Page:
I was curious about that but never had a chance to test that. But recently the ejector spring broke on my Remington 870 and that was a good opportunity to test the shotgun without the ejector spring.

Remington 870 Work Without the Ejector Spring
Remington 870 Work Without the Ejector Spring

It will work! The shotgun was working properly but with much bigger chance of the stove pipe problem. I had a stove pipe for about each 5-10 shots. So yes, you can still use your shotgun with broken ejector spring in an emergency situation but you need to replace the ejector spring as soon as possible.

Why shotgun? Versatile, powerful, easy to use.

When you make the decision to purchase a firearm, you have a lot of choices available. Mainly, you need to think about what you’re going to use the firearm for and what type of firearm would best suit your needs for this. Most people who purchase firearms will want to go hunting, target shooting, competitive shooting, or just keep it around for home defense. Well, there is one type of firearm, in particular, that can accommodate all three of these purposes. This would be the shotgun. The great thing about a shotgun is that it is easy for anyone to use, even people who have little to no experience with firearms. And because shotguns are so powerful, you don’t have to be a perfect shot to hit your target. But if you are able to aim accurately, you can be sure that your target will be destroyed with one shot.

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There is another difficult to identify problem of the Remington 870. Sometimes, it is very difficult to to pull the forend after the shot. You need to pull it several times to extract the fired shotshell from the chamber. Polishing a chamber helps but it still can happen.

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Failure to feed is a pretty rare problem which is also difficult to identify. I didn’t understand what happened first times when I experienced it. You feel that you hit something when you push forend forward trying to feed another round and when you check what happened you see a shotshell on a carrier and everything looks normal.

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The original Remington 870 shotgun was designed in a way that allowed the shotshell to get jammed between the carrier and the bolt. If you tried to remove the shell, it would be a rather difficult process. If you ask anyone who used Remington 870 shotguns before the 1980s, they’ll tell you that it required a user to disassemble the shotgun. Don’t do what a lot of gun owners do and just slam your shotgun onto a hard surface because that will damage the action bars.

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A rifled choke is different from all the common chokes. It has rifling inside which is designed to add extra spin to a slug in order to make it more accurate. As you know, rifled barrels always make shooting more accurate. There are lots of holy wars about rifled chokes. Some people think that a short-rifled choke which is just 3.5 inches long cannot add sufficient spin that can make shots more precise. Others argue that tests show improvement in the accuracy of the shots. I have tested the rifled Benelli Choke some time ago and the results were pretty interesting. They were almost the same as with the rifled Remington choke.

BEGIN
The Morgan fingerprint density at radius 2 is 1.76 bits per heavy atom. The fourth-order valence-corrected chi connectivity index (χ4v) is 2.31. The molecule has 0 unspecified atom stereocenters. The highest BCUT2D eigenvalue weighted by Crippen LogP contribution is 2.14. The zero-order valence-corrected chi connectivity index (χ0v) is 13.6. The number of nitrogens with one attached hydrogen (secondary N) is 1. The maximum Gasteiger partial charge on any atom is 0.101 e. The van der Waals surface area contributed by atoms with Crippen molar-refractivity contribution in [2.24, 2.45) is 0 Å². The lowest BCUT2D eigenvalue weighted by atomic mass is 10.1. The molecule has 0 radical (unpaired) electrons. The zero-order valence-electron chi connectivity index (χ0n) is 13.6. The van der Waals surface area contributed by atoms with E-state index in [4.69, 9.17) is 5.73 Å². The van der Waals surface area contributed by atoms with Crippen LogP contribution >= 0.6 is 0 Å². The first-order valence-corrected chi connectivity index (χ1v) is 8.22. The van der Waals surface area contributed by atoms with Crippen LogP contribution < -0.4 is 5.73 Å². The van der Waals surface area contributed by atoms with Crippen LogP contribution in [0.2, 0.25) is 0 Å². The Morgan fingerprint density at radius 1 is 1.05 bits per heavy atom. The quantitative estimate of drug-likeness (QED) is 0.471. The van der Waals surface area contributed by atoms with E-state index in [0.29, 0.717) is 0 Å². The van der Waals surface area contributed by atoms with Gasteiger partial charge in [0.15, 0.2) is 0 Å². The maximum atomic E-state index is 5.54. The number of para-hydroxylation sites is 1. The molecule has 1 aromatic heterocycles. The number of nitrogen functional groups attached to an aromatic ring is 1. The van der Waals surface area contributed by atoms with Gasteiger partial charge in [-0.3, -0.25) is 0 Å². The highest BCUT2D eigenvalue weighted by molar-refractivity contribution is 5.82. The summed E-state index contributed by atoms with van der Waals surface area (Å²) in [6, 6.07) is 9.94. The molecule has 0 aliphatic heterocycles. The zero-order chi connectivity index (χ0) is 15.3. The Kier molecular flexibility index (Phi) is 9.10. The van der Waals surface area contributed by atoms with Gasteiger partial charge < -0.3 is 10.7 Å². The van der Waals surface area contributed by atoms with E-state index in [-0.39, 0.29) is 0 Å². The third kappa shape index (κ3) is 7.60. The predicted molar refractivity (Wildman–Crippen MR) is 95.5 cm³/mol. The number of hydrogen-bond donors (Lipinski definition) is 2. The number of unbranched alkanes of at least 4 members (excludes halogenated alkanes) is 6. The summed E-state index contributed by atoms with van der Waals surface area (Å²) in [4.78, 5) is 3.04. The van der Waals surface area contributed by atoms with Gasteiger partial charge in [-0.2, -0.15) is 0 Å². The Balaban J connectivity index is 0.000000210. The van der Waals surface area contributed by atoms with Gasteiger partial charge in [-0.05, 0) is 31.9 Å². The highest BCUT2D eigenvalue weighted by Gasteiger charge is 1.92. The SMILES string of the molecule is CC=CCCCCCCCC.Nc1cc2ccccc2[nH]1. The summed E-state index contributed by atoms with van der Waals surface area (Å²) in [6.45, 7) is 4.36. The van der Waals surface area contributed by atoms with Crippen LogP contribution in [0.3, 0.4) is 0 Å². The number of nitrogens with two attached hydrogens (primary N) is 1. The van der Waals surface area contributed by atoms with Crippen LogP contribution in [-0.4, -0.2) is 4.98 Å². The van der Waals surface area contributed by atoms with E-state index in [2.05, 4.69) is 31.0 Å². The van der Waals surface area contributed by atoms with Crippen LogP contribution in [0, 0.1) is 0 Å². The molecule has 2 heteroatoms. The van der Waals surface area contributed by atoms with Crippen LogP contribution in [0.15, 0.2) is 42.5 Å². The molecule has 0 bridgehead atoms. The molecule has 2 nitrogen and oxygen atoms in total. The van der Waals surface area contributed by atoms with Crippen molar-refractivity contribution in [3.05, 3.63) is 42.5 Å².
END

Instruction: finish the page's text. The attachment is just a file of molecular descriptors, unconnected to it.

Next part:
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There are a lot of controversies over the gun laws, particularly those pertaining to self-defense with a firearm. Many gun owners are confused about the laws of self-defense because different jurisdictions throughout the country have different laws. The most confusion surrounds the laws of “duty to retreat” and “stand your ground.” Certain jurisdictions have a duty to retreat requirement which means that somebody who is threatened by someone else cannot shoot the person making the threat. Instead, they have to retreat to a safe place and simply put themselves out of harm’s way. Then there are other jurisdictions which let people being threatened exercise their “stand-your-ground” rights. Stand-your-ground is a law that lets people being threatened to use deadly force as a method of self-defense if there is truly a reason for them to believe their life is in danger.

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Update on Remington 870 vs Mossberg 590 comparison on Remington 870 Forum:

I did a review about comparing the Remington 870 Tactical Express (6+1) and the Mossberg 590SP (7+1). I recently have put about 200 – 300 rounds into both after about a month total in shooting. I dry practiced with both on a regular basis for about 10 – 15 minutes every 2 to 4 days. I used dummy rounds (snap caps) for the dry practice. Here are my opinions about the differences in both. Before I compare the differences I just want to let everyone know here that I am very happy I have both and would not want it any other way. My father taught me to know and adapt to every weapon you have or at least get familiar with it so you can handle any challenges in the future. So that is what I do with all the firearms I own. So here were the differences after about 1 month of shooting and dry practicing both.

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